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Homework Help: Using Torque and Tension to find the rate of decreasing tension

  1. Apr 7, 2013 #1
    1. The problem statement, all variables and given/known data

    a 5 kg block with a 10cm length sits at the top of a frictionless, 6.0m 12kg uniform ramp. This ramp is held up by a rope of tension T at a 35* angle to the ground. The block is released and allowed to accelerate. What is the rate at which the tension in the supporting rope is decreasing when the block has traveled for 0.5s

    Crappy Sketch of the senario

    2. Relevant equations
    Related Rates (I believe)
    Fparallel = FgSinθ
    Fperpendicular = FgCosθ
    Torque = FdSinθ
    Kinematics formulas

    3. The attempt at a solution

    To find the rate at which tension is decreasing, youd need to find tension at both points. To find tension at point time= 0.5s, you have to calculate how far along the block has moved.

    Point 1) Top of the rope (time=0)

    Illustration for the top of the ramp

    Since the 5kg mass is 10cm long, the center of mass is in the middle (at 5cm)

    The toques clockwise and counterclockwise (FdSinθ) are:

    Tcw = Tccw
    T * 6 * Sin 90 = (49 * (6-0.05) * Sin 35) + (117.6 * 3 *Sin35)
    T = 61.6 N

    Point 2) Down the rope (time = 0.5)

    Fnet = Fparallel (as there is no friction force)
    = MgSinθ
    a = (9.8)Sin35
    a = 5.621 m/s^2

    Vo = 0
    Vf = X
    t = 0.5
    d = ?
    a = 5.621

    d= (0) + 1/2(5.621)(.5)^2
    d = 0.703 m

    Illustration for the Torques

    Since the center of mass is in the center of the 5kg block, the point that will rotate is (0.10/2) + (0.703), correct?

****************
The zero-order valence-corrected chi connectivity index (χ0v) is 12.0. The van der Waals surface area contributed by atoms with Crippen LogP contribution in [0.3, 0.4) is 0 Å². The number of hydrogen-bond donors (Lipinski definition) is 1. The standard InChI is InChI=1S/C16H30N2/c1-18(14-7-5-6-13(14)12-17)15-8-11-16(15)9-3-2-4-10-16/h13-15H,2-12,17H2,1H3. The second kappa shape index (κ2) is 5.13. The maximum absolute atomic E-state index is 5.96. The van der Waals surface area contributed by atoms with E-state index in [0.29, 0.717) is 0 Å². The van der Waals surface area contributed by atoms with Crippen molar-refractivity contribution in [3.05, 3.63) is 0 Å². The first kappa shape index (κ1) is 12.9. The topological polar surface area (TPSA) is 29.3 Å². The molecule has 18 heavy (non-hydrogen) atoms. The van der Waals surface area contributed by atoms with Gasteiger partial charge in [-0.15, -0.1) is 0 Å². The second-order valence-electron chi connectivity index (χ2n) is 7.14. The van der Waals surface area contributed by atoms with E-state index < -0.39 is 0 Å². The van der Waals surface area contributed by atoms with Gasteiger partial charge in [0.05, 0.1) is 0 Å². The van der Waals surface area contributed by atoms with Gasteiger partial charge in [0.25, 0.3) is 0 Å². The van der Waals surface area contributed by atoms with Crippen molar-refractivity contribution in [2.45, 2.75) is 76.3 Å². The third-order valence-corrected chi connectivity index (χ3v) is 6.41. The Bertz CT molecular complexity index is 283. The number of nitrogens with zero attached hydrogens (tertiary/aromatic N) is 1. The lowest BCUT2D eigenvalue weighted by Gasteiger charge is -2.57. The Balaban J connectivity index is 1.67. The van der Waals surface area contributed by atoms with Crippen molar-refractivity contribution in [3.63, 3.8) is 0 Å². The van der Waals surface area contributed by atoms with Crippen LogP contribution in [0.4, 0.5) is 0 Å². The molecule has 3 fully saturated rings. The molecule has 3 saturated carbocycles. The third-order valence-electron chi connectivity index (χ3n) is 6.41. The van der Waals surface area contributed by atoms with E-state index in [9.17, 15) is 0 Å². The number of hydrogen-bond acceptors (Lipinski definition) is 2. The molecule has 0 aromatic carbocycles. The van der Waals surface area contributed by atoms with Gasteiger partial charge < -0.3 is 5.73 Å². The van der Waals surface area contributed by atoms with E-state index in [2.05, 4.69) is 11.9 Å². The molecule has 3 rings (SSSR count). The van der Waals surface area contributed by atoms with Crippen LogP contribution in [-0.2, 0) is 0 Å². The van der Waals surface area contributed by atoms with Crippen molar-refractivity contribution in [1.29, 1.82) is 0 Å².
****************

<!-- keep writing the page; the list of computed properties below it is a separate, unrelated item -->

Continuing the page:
Following that logic, the Torques Clockwise and CounterClockwise (FdSinθ) are:

    Tcw Tccw
    T*6*Sin90 = (49*(6-.753)*Sin35) + (117.6 * 3 * Sin35)

    T = 58.3 N

    Now heres where Im stuck. I could calculate the Tension when the block is at the top, and use the formulate rate = ΔTorque/ΔTime.

    Rate = (58.3 - 61.6) / 0.5s
    rate = -6.6 N / s

    This would give me a logical answer and I think it would work fine. However, I have a feeling i'm supposed to use related rates to solve this. Any help would be amazing.
  2. jcsd
  3. Apr 7, 2013 #2
    You could use your method if the tension decreased in a linear fashion, but of course it doesn't. I tried it without making the approximation and got a more negative value which you'd expect.

    What you need is the tension, T, in terms of time, t. Then you can simply differentiate to find the answer.

    Firstly: why does the tension vary; i.e. what variable could you define that is related to the variation of tension? Hint: it is a variable which itself varies with t.
  4. Apr 7, 2013 #3
    The tension varies because the object is accelerating down the ramp. If I want to find the rate at which tension is decaying (dTen/dt) id have to find an equation to express tension using values (t=?)

    So ill try that now:

    T= (FdSinθ + FdSinθ) / Fd Sinθ

    However im not sure what to do here, because obviously those Tetas and F and d are different, but I can't sub in the values can I?

    Is the variable you are talking about acceleration? as it directly influences the tension? Or is it simply distance as it is going Further and further down the ramp?
  5. Apr 7, 2013 #4